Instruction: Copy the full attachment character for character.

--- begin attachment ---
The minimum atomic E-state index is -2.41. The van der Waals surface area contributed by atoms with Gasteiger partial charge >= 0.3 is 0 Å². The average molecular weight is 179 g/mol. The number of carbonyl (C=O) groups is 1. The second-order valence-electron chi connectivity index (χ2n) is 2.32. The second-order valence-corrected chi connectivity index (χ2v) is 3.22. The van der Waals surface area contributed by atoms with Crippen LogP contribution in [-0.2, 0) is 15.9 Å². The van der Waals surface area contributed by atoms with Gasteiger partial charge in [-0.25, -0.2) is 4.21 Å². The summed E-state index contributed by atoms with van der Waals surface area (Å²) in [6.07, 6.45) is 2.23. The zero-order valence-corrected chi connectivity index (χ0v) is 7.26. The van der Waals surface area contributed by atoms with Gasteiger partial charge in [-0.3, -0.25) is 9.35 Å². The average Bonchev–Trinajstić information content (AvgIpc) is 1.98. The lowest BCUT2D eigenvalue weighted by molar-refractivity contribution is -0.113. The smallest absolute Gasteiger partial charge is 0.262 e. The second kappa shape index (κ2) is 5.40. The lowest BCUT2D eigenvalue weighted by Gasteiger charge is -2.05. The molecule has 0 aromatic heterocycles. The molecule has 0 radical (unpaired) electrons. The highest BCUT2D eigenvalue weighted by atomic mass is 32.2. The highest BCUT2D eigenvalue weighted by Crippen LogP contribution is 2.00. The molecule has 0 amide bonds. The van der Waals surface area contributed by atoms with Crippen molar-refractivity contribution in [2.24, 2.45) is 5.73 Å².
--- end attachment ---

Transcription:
The minimum atomic E-state index is -2.41. The van der Waals surface area contributed by atoms with Gasteiger partial charge >= 0.3 is 0 Å². The average molecular weight is 179 g/mol. The number of carbonyl (C=O) groups is 1. The second-order valence-electron chi connectivity index (χ2n) is 2.32. The second-order valence-corrected chi connectivity index (χ2v) is 3.22. The van der Waals surface area contributed by atoms with Crippen LogP contribution in [-0.2, 0) is 15.9 Å². The van der Waals surface area contributed by atoms with Gasteiger partial charge in [-0.25, -0.2) is 4.21 Å². The summed E-state index contributed by atoms with van der Waals surface area (Å²) in [6.07, 6.45) is 2.23. The zero-order valence-corrected chi connectivity index (χ0v) is 7.26. The van der Waals surface area contributed by atoms with Gasteiger partial charge in [-0.3, -0.25) is 9.35 Å². The average Bonchev–Trinajstić information content (AvgIpc) is 1.98. The lowest BCUT2D eigenvalue weighted by molar-refractivity contribution is -0.113. The smallest absolute Gasteiger partial charge is 0.262 e. The second kappa shape index (κ2) is 5.40. The lowest BCUT2D eigenvalue weighted by Gasteiger charge is -2.05. The molecule has 0 aromatic heterocycles. The molecule has 0 radical (unpaired) electrons. The highest BCUT2D eigenvalue weighted by atomic mass is 32.2. The highest BCUT2D eigenvalue weighted by Crippen LogP contribution is 2.00. The molecule has 0 amide bonds. The van der Waals surface area contributed by atoms with Crippen molar-refractivity contribution in [2.24, 2.45) is 5.73 Å².